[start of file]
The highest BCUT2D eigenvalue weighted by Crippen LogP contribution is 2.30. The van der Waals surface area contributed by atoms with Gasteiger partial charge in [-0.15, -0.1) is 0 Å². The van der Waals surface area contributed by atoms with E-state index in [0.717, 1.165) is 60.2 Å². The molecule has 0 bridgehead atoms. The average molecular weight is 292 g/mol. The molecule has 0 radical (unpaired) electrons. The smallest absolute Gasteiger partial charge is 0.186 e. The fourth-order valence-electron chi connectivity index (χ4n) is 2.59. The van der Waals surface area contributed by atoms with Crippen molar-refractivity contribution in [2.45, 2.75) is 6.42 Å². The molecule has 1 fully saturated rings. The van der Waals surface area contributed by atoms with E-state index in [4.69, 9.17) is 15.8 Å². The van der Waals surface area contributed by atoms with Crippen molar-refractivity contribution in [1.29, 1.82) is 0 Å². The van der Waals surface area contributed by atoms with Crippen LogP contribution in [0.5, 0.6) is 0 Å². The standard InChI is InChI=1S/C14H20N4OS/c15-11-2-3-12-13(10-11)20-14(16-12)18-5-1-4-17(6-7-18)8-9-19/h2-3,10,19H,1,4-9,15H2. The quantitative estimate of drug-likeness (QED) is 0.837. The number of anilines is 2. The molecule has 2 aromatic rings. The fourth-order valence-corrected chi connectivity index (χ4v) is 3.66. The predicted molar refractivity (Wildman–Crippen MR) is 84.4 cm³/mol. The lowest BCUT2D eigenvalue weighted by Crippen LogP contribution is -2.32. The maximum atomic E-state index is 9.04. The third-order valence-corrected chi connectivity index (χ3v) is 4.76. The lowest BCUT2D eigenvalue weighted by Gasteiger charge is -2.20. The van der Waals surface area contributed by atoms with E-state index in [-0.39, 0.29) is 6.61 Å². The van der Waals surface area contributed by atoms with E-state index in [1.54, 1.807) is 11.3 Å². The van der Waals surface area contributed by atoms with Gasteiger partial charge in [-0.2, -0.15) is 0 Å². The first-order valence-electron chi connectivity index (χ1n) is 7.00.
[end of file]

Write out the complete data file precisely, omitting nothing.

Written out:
The highest BCUT2D eigenvalue weighted by Crippen LogP contribution is 2.30. The van der Waals surface area contributed by atoms with Gasteiger partial charge in [-0.15, -0.1) is 0 Å². The van der Waals surface area contributed by atoms with E-state index in [0.717, 1.165) is 60.2 Å². The molecule has 0 bridgehead atoms. The average molecular weight is 292 g/mol. The molecule has 0 radical (unpaired) electrons. The smallest absolute Gasteiger partial charge is 0.186 e. The fourth-order valence-electron chi connectivity index (χ4n) is 2.59. The van der Waals surface area contributed by atoms with Crippen molar-refractivity contribution in [2.45, 2.75) is 6.42 Å². The molecule has 1 fully saturated rings. The van der Waals surface area contributed by atoms with E-state index in [4.69, 9.17) is 15.8 Å². The van der Waals surface area contributed by atoms with Crippen molar-refractivity contribution in [1.29, 1.82) is 0 Å². The van der Waals surface area contributed by atoms with Crippen LogP contribution in [0.5, 0.6) is 0 Å². The standard InChI is InChI=1S/C14H20N4OS/c15-11-2-3-12-13(10-11)20-14(16-12)18-5-1-4-17(6-7-18)8-9-19/h2-3,10,19H,1,4-9,15H2. The quantitative estimate of drug-likeness (QED) is 0.837. The number of anilines is 2. The molecule has 2 aromatic rings. The fourth-order valence-corrected chi connectivity index (χ4v) is 3.66. The predicted molar refractivity (Wildman–Crippen MR) is 84.4 cm³/mol. The lowest BCUT2D eigenvalue weighted by Crippen LogP contribution is -2.32. The maximum atomic E-state index is 9.04. The third-order valence-corrected chi connectivity index (χ3v) is 4.76. The lowest BCUT2D eigenvalue weighted by Gasteiger charge is -2.20. The van der Waals surface area contributed by atoms with E-state index in [-0.39, 0.29) is 6.61 Å². The van der Waals surface area contributed by atoms with E-state index in [1.54, 1.807) is 11.3 Å². The van der Waals surface area contributed by atoms with Gasteiger partial charge in [-0.2, -0.15) is 0 Å². The first-order valence-electron chi connectivity index (χ1n) is 7.00.